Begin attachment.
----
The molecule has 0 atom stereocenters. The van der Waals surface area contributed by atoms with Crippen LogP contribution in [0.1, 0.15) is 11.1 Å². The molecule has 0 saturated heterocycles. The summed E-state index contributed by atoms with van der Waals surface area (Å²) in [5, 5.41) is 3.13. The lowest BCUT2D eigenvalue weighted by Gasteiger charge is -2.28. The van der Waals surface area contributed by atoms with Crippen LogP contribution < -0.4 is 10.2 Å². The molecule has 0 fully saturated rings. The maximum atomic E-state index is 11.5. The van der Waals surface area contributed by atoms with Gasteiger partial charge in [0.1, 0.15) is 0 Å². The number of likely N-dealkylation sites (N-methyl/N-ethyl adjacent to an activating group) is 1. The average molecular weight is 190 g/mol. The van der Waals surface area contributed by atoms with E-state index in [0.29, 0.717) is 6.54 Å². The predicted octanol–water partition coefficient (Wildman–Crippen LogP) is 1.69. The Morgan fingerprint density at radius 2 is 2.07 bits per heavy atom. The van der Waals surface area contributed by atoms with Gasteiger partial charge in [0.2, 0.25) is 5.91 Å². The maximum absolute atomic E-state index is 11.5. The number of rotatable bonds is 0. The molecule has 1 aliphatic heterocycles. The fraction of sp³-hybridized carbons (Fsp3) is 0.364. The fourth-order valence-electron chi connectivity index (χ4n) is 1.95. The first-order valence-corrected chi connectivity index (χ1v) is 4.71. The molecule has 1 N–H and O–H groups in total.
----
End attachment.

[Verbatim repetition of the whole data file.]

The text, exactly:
The molecule has 0 atom stereocenters. The van der Waals surface area contributed by atoms with Crippen LogP contribution in [0.1, 0.15) is 11.1 Å². The molecule has 0 saturated heterocycles. The summed E-state index contributed by atoms with van der Waals surface area (Å²) in [5, 5.41) is 3.13. The lowest BCUT2D eigenvalue weighted by Gasteiger charge is -2.28. The van der Waals surface area contributed by atoms with Crippen LogP contribution < -0.4 is 10.2 Å². The molecule has 0 fully saturated rings. The maximum atomic E-state index is 11.5. The van der Waals surface area contributed by atoms with Gasteiger partial charge in [0.1, 0.15) is 0 Å². The number of likely N-dealkylation sites (N-methyl/N-ethyl adjacent to an activating group) is 1. The average molecular weight is 190 g/mol. The van der Waals surface area contributed by atoms with E-state index in [0.29, 0.717) is 6.54 Å². The predicted octanol–water partition coefficient (Wildman–Crippen LogP) is 1.69. The Morgan fingerprint density at radius 2 is 2.07 bits per heavy atom. The van der Waals surface area contributed by atoms with Gasteiger partial charge in [0.2, 0.25) is 5.91 Å². The maximum absolute atomic E-state index is 11.5. The number of rotatable bonds is 0. The molecule has 1 aliphatic heterocycles. The fraction of sp³-hybridized carbons (Fsp3) is 0.364. The fourth-order valence-electron chi connectivity index (χ4n) is 1.95. The first-order valence-corrected chi connectivity index (χ1v) is 4.71. The molecule has 1 N–H and O–H groups in total.